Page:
News stories


Mayor: All classes get air conditioning

Air Conditioning - generic

When Mayor Bill de Blasio pledged on April 25 to install air conditioners in every public school classroom by 2022 in a $28.75 million project, many teachers rejoiced but perhaps none more than Betty Hargraves.

Hargraves, a math teacher at IS 49 on Staten Island, has taught for 13 years, mostly in one room. Her description of that room on the third floor of the school could make anyone break out in a sweat.

“The room is on the top floor,” she said. “Heat rises, plus we get the heat from the tarred roof. The room is facing a hill filled with trees so we get no breeze. We can’t open the doors for safety reasons. And the sun shines down on us, so we keep the shades pulled down.”

She said she’s measured temperatures of up to 98 degrees in her classroom.

“My students melt,” Hargraves said. “I make sure they have water bottles and keep rehydrating. And I keep the lights off.”

The city estimates that about 11,500 classrooms — fully a quarter of all classrooms — do not have air conditioners. The money set aside in the mayor’s executive budget will pay for air conditioning to be installed in more than 2,000 classrooms in the first year of the program, beginning this summer, according to city officials. Summer school sites will be first in line.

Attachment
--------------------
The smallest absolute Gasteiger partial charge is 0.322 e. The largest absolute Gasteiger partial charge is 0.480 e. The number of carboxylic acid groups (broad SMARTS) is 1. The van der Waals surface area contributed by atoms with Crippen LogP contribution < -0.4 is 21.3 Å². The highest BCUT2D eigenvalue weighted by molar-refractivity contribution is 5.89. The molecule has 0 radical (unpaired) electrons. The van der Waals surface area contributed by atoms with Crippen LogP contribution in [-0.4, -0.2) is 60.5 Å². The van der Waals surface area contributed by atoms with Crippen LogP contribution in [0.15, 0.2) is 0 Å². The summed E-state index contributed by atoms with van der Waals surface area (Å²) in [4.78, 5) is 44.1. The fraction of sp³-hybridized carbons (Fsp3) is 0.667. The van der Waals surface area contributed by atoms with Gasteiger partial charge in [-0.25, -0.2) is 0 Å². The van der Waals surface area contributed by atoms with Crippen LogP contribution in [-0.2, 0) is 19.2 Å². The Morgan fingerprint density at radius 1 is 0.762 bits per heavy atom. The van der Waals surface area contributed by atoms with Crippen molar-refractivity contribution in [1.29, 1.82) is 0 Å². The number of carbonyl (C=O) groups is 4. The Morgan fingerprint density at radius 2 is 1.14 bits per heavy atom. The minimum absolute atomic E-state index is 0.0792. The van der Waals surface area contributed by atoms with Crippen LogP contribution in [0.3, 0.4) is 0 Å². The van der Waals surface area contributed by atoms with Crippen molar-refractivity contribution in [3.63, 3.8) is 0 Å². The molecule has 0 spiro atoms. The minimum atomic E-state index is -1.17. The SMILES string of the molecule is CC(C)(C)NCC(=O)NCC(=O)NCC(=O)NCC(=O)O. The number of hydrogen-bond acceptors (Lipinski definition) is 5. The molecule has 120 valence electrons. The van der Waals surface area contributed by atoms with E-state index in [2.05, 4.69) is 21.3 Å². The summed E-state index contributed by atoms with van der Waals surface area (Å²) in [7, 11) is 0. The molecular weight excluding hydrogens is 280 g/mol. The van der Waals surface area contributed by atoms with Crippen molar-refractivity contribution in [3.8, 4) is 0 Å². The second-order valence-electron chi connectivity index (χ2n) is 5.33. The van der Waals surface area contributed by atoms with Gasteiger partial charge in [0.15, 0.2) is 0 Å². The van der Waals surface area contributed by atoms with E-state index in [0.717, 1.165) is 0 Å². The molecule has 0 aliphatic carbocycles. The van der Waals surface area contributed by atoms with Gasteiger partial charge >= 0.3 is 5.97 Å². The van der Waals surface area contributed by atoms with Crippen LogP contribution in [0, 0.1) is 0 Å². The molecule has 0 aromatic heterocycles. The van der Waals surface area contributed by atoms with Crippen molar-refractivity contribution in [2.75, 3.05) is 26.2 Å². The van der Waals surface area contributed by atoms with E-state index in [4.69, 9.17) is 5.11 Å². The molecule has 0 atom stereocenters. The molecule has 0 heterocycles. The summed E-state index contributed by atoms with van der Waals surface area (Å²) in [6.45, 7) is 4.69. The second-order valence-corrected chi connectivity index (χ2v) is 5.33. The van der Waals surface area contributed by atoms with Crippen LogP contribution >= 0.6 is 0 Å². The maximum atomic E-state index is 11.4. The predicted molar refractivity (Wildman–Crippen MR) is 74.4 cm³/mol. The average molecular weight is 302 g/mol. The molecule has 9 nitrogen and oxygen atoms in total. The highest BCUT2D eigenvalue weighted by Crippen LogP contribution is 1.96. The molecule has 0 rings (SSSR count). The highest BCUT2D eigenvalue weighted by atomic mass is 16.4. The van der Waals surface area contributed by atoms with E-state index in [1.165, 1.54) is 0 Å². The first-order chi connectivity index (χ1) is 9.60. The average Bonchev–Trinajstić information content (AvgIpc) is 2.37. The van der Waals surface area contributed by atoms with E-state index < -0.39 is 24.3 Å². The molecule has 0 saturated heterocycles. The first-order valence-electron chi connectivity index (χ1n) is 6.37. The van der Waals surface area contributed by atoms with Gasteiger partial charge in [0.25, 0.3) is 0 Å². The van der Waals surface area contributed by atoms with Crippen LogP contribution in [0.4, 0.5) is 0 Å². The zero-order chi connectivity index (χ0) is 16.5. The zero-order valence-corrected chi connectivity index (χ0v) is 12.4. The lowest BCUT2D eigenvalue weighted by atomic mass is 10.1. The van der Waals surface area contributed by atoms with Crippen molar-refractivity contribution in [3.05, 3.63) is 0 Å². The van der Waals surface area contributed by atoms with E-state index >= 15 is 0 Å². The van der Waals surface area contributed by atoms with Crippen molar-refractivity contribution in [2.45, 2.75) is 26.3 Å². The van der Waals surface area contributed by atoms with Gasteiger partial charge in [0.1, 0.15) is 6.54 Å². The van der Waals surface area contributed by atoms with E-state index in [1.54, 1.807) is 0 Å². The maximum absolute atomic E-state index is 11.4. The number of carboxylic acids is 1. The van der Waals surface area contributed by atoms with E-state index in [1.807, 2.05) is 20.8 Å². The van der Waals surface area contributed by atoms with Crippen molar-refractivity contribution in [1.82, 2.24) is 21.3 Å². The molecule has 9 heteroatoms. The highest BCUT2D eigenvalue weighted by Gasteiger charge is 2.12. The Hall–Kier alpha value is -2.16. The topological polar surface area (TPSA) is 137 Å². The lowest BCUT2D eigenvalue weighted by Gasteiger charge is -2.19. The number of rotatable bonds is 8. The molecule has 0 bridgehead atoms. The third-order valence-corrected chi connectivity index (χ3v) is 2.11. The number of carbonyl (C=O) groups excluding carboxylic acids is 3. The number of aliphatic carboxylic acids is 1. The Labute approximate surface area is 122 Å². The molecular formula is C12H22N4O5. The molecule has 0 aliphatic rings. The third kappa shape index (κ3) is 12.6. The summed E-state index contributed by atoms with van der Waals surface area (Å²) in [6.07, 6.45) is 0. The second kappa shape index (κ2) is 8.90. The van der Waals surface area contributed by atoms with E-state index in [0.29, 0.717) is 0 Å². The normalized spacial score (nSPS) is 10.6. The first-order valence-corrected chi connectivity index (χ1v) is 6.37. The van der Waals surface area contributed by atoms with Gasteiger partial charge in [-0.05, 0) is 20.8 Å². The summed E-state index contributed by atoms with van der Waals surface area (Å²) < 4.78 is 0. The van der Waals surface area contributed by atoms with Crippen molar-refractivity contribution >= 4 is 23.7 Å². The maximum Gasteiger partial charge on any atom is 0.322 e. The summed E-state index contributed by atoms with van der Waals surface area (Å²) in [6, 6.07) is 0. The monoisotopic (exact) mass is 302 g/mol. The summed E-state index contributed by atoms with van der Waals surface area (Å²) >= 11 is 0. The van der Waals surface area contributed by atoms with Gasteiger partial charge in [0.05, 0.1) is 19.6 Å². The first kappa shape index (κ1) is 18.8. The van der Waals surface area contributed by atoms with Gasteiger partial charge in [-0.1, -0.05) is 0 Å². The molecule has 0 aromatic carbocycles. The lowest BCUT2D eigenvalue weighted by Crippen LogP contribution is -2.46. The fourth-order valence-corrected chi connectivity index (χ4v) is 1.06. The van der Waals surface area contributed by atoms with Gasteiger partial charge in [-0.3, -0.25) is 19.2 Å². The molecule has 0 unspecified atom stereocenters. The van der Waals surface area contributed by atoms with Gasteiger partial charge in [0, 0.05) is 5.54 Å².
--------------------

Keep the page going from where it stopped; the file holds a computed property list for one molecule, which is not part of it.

“The students and our members should not have to suffer in hot classes,” said Mulgrew. “I applaud the mayor for dedicating funding to this project and setting a deadline for the city to get the work done in every classroom.”

The city is giving itself five years to complete the job. The School Construction Authority is providing $50 million for electrical upgrades, a necessity to support the installation of the units in older buildings.

That’s a real concern for Jenae Canty, an English as a New Language teacher at PS 52 in Jamaica, Queens. Her school building is so old, she said, “it’s like a monument.” The majority of classes do not have air-conditioning units, she said.

Canty brings in three of her own fans to cool off her classroom. “The students keep water bottles at their desks,” she said. “You don’t want anyone to get overheated. That’s a real danger with young children who run around outside.”

User login
Enter the email address you used to sign up at
If you don't have a profile, please sign up.
Forgot your password?